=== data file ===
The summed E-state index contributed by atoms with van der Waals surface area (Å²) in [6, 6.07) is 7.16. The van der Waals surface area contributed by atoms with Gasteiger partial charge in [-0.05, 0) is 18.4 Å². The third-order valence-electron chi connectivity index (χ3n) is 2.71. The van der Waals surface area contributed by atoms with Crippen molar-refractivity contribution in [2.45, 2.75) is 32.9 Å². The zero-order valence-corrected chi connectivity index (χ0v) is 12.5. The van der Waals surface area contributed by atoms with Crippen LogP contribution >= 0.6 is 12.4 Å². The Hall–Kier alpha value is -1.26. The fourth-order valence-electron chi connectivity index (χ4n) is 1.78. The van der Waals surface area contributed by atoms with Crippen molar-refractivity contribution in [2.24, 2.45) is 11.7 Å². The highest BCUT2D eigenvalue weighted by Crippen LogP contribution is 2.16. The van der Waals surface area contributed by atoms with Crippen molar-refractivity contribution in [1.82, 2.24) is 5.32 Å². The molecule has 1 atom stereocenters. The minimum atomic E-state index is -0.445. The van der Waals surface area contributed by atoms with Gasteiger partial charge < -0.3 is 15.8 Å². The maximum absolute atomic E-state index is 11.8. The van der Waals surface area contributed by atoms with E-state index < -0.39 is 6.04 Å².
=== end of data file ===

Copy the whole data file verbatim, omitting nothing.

The summed E-state index contributed by atoms with van der Waals surface area (Å²) in [6, 6.07) is 7.16. The van der Waals surface area contributed by atoms with Gasteiger partial charge in [-0.05, 0) is 18.4 Å². The third-order valence-electron chi connectivity index (χ3n) is 2.71. The van der Waals surface area contributed by atoms with Crippen molar-refractivity contribution in [2.45, 2.75) is 32.9 Å². The zero-order valence-corrected chi connectivity index (χ0v) is 12.5. The van der Waals surface area contributed by atoms with Crippen LogP contribution >= 0.6 is 12.4 Å². The Hall–Kier alpha value is -1.26. The fourth-order valence-electron chi connectivity index (χ4n) is 1.78. The van der Waals surface area contributed by atoms with Crippen molar-refractivity contribution in [2.24, 2.45) is 11.7 Å². The highest BCUT2D eigenvalue weighted by Crippen LogP contribution is 2.16. The van der Waals surface area contributed by atoms with Crippen molar-refractivity contribution in [1.82, 2.24) is 5.32 Å². The molecule has 1 atom stereocenters. The minimum atomic E-state index is -0.445. The van der Waals surface area contributed by atoms with Gasteiger partial charge < -0.3 is 15.8 Å². The maximum absolute atomic E-state index is 11.8. The van der Waals surface area contributed by atoms with E-state index < -0.39 is 6.04 Å².